Health professionals, especially doctors, have long suspected that artificial sugar is not simply a source of excess calories, but a fundamental cause of obesity and Type 2 diabetes, prompting public health experts to advocate little or no consumption of sugar.
A study in 2013 also established that for every 150 calories of sugar available in a person per day, diabetes levels rose one per cent.
The alarming rate of obesity and diabetes worldwide has also called for concerted efforts from research, as well as health groups, to incessantly sensitise people to the intake of artificial sugar.
The sugar problem
From liver disease, certain cancers, hormone changes, high cholesterol and weight gain to chronic illnesses and immune dysfunction, the debilitating effects of sugar are just too many and obvious to attempt listing all.
A myriad of consumables, especially drinks containing high amounts of sugar, have flooded markets worldwide.
What is worst in Ghana’s case is that it is becoming a dumping ground for some of these abnormally high sugar content drinks.
Curiously, the incidence of diabetes and obesity, with its associated health complications among the youth in Ghana, is high and this is partly due to the shift in lifestyle and sugar intake could account for a significant percentage of the incidence rate.
Sugar tax in fighting obesity
The question is “why would countries fight obesity and diabetes and its associated health problems by developing policies to target a reduction in the intake of sugar?
It is said that you better destroy your enemy before your enemy destroys you.
Researchers in England found out that “at the start of primary school, one in ten children in England is obese and by the end of primary school, it is one in five children”.
Realising the debilitating impact of the situation on public health and budget, the UK government introduced what it called “sugar tax” in 2016 as a further action to cut down on the sugar content in, especially, soft drinks and subsequently reduce the intake of sugar.
More specifically, the sugar tax was a child obesity strategy aimed at reducing the incidence of obesity in children.
Countries such as Hungary, Mexico, France and some Scandinavian countries have also introduced the sugar tax for the same purpose.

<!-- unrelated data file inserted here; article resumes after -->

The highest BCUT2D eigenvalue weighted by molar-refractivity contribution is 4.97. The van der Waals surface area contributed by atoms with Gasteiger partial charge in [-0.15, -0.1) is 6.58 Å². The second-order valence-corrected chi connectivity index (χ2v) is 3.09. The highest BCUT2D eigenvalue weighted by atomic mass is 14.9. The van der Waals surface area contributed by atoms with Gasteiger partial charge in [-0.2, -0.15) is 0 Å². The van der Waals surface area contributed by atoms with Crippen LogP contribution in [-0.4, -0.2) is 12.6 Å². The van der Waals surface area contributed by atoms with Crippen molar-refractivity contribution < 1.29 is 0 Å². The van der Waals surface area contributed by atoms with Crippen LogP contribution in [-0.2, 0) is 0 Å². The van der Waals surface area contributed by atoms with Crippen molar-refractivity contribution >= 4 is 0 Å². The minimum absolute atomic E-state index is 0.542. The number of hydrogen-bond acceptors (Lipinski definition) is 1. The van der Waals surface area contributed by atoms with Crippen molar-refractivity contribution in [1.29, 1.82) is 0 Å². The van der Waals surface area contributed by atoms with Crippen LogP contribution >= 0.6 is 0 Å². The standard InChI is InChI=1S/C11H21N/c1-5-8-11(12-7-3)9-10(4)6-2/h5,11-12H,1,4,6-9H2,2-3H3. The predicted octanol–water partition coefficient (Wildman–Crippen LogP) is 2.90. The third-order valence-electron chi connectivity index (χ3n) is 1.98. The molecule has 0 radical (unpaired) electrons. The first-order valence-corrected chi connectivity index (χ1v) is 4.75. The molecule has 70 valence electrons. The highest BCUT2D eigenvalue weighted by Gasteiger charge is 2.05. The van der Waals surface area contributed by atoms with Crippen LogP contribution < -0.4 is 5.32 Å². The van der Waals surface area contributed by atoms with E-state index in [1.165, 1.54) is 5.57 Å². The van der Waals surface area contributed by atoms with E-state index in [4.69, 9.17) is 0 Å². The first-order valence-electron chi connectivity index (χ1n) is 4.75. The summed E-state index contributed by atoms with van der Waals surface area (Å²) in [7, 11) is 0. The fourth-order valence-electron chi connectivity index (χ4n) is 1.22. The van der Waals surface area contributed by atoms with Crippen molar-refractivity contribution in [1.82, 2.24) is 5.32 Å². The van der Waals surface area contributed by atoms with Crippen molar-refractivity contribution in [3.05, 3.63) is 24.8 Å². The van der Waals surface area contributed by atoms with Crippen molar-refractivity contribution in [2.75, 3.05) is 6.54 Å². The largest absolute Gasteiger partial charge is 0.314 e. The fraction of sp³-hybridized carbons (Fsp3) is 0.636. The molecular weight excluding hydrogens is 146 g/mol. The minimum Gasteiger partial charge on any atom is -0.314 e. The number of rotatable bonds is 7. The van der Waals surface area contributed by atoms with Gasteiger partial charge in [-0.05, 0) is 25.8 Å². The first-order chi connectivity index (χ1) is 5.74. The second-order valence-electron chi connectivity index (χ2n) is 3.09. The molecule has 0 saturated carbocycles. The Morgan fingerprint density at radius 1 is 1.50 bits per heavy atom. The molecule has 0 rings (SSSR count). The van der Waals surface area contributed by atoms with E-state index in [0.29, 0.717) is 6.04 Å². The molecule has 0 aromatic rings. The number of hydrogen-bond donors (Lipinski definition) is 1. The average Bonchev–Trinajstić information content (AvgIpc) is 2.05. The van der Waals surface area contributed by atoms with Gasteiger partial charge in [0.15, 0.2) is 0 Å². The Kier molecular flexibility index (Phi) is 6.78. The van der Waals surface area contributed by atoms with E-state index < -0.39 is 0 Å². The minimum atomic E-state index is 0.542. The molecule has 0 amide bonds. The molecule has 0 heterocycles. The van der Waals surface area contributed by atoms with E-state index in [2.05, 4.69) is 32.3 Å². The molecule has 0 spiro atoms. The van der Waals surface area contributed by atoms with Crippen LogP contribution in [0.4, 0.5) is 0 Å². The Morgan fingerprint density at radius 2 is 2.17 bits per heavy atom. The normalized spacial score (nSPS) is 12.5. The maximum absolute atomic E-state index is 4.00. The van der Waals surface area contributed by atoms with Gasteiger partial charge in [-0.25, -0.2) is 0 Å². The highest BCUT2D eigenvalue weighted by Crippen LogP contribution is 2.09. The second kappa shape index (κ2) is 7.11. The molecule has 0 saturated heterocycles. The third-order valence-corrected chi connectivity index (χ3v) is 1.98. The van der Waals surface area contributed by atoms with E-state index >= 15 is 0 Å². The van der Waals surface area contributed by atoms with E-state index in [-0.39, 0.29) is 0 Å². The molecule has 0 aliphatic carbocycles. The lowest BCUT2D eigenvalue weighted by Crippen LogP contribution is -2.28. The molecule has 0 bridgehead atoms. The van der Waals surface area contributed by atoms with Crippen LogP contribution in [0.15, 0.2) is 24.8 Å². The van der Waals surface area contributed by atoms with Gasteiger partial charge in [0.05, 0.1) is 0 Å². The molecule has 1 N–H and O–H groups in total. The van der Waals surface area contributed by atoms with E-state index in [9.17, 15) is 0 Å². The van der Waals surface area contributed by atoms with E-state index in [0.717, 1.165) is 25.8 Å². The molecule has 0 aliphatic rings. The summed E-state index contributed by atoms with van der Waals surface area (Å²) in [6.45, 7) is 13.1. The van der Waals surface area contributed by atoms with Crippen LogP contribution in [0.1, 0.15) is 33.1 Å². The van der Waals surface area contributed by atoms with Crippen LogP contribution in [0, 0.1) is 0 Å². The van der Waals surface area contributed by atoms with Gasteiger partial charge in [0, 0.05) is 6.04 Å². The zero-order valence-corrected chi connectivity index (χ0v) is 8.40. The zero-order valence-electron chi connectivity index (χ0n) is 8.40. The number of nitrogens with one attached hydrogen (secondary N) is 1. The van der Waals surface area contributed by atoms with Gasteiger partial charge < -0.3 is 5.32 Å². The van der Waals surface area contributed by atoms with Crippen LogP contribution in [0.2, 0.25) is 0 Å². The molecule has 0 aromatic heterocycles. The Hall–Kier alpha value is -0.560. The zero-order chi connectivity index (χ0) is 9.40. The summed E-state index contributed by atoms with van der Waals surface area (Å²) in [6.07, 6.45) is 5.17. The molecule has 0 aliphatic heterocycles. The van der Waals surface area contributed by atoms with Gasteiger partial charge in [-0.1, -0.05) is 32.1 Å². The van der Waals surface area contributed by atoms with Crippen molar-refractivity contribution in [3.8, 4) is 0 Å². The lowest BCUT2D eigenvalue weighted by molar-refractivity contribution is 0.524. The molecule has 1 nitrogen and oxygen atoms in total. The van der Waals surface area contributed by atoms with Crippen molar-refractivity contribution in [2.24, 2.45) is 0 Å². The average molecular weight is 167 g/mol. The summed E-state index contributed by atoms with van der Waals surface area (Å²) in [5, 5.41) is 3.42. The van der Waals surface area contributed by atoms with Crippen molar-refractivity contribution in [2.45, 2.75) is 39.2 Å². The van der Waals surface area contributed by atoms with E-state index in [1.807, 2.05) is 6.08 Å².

Stevia; the healthier sweetener
It is an undeniable fact that what humans eat is highly influenced by culture and as economists say, a habit once formed is difficult to change, all things being equal. But how do people change when they have no better and healthier alternatives.
Native to the people of Paraguay is the raw Stevia leaf which has been used for over 1,500 years and about 20 years in Japan as a sweetener.
Pure stevia can be 30 times sweeter than sugar and processed forms of Stevia can be 70-400 times sweeter than sugar.
The exciting news is that Stevia does not produce calories for the body when consumed because the human body does not metabolise the sweet glycosides, but rather they pass through the normal elimination channels.
In their pure natural form, Stevia does not adversely affect blood glucose levels and so diabetics and hypoglycemics can freely use it.
You are healthier and better off with stevia in your coffee, juices, smoothies, soakings, mashed kenkey, aka ‘mashkey,’ or just mix with water and drink.
It may be green or processed into white crystals or liquid drops.
Safety of stevia
Safety studies conducted at the Centre for Plant Medicine Research on the plant affirms the numerous studies that have been conducted elsewhere that the plant is safe for human consumption.
No study has ever attributed any harmful side effects to the consumption of Stevia in any of its consumable forms.
Dr Daniel Mowrey, Director at the Mountainwest Institute of Herbal Medicine, Utah, reported: “More elaborate safety tests were performed by the Japanese during their evaluation of stevia as a possible sweetening agent.
Few substances have ever yielded such consistently negative (non-harmful) results in toxicity trials as have stevia.
Almost every toxicity test imaginable has been performed on stevia extract or stevioside (active ingredient) at one time or another.
The results are always negative (meaning there are no harmful side effects). No cancer, no birth defects, no acute and no chronic untoward effects. Nothing”.
Public private partnership
The mantra that the private sector is the engine of growth and that public private partnership is the surest way to realising the much-needed growth and sustainability of public institutions cannot be overemphasised.
The Centre for Plant Medicine Research, in this regard, has since the year 2005, embarked on a commercialisation drive by identifying and partnering with key business entities to deliver value, especially in the health sector, which has yielded very good results.
This is the latest and groundbreaking result of such relentless efforts between the West Africa Stevia Company Limited, an agricultural and marketing company registered in Ghana, and the Centre for Plant Medicine Research at Mampong Akwapim, a government agency under the Ministry of Health, mandated to conduct research in the area of plant medicine, develop and promote same.
It is also the first time of cultivating and processing the plant in Ghana on a commercial scale. The goal is to help provide a healthier alternative to help Ghanaians reduce the intake of sugar due to its health risks.
Finished and packaged raw stevia powder.
The writer is the Commercial Manager of the Centre for Plant Medicine Research,